(02/24/2015) By the early Twentieth Century, the world had pretty much given up on the Arakan forest turtle, named after the hills where it was found in 1875 in western Myanmar. Now, this Lazarus reptile —which has been dubbed one of the 25 most threatened turtles on the planet —has more good news: researchers have documented an entirely new population where no one


Outgoing government wipes hard drives, slowing environmental progress in Peru

(02/23/2015) Non-profit organizations are working with the regional government of Loreto, in northeastern Peru, to replace documents and data reportedly lost or destroyed before newly-elected officials took office. Some hard disks had been removed from computers. Others had been deleted, password protected, or infected with viruses, according to regional government officials who took office at the beginning of the year.


Bison-sized rodent may have used teeth like elephant tusks

(02/23/2015) The world's largest rodent today is the capybara, weighing in at around at about 45 kilograms (100 pounds), though the record breaking female weight in at 91 kilograms (201 pounds). But that's nothing compared to the biggest rodent ever to live. Discovered in Uruguay in 2008, Josephoartigasia monesi may have weighed in at 1,000 kilograms (2,200 pounds).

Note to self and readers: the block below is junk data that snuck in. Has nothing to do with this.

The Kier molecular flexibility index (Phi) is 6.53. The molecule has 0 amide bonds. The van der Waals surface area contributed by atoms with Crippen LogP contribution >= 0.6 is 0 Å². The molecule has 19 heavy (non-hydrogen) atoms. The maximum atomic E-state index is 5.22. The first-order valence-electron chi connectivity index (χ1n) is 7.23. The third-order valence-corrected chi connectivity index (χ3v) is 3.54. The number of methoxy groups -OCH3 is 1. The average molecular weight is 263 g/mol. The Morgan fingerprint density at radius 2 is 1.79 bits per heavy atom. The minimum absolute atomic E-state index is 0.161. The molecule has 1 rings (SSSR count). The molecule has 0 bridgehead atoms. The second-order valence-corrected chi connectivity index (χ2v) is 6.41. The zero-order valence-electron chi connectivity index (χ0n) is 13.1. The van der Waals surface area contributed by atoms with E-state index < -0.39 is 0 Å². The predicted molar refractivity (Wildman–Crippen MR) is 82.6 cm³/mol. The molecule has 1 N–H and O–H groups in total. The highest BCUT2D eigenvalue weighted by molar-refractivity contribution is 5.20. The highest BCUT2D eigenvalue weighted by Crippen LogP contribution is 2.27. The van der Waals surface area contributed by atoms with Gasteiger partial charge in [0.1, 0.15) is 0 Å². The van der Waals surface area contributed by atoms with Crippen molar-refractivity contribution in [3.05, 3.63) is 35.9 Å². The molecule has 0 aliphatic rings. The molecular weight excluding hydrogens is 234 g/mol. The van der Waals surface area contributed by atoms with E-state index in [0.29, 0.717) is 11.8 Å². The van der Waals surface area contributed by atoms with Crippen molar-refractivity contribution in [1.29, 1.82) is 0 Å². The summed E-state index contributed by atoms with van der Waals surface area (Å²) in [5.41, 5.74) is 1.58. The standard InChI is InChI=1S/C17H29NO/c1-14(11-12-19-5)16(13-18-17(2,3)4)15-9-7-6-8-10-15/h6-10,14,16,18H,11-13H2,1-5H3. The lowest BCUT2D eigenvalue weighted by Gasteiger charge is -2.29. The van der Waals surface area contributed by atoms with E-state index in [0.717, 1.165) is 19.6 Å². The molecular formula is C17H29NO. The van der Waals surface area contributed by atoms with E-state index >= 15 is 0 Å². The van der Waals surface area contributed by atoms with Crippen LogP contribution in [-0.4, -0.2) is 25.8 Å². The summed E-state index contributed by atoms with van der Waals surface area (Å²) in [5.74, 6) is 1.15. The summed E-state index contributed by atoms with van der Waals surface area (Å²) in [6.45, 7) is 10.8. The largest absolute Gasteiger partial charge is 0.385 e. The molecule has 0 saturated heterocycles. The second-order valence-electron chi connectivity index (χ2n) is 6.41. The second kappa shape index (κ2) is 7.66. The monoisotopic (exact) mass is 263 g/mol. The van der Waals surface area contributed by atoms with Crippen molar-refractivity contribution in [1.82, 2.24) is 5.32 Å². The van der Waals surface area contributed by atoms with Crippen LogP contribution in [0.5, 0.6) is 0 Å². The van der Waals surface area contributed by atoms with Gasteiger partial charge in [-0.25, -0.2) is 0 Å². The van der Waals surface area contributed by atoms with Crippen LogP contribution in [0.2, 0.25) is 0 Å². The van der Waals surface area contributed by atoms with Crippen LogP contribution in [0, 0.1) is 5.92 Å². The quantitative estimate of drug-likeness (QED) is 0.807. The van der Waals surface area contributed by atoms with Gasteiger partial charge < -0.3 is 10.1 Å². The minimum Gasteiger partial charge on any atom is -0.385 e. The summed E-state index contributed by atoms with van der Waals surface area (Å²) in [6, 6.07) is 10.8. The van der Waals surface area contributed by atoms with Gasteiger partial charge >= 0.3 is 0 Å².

Happy World Pangolin Day. What are we celebrating?

(02/21/2015) It’s that crazy time of year again, World Pangolin Day, where we feverishly run out into the streets and join the thousands of pangolin protectors, fighting for the survival of our scaly friend. Well, no actually, hold on, what’s a pangolin?


Biodiversity may reduce the threat of disease

(02/19/2015) Biodiversity level changes can have consequences for species and habitats around the world. A new study published in the Proceedings of the Royal Society B, reaffirms previous findings that higher diversity in ecological communities may lead to reduced disease threat.


Scientists uncover new seadragon

(02/18/2015) For 150 years, scientists have known of just two so-called seadragons: the leafy seadragon and the weedy seadragon. But a new paper in the Royal Society Open Science has announced the discovery of a third, dubbed the ruby seadragon for its incredible bright-red coloring. Found only off the southern Australian coastline, seadragons belong to the same family as the more familiar seahorses: the Syngnathidae.


42 pangolins rescued...then sold to restaurants

(02/17/2015) On February 1st, local police seized 42 live Sunda pangolins from poachers and handed them over to forest rangers in Vietnam's northern province of Bac Ninh. While the poachers were slapped with a fine, the rangers turned around and sold the live pangolins to local restaurants for a reported $56 a kilo, netting a total of $11,300 for the Critically Endangered mammals.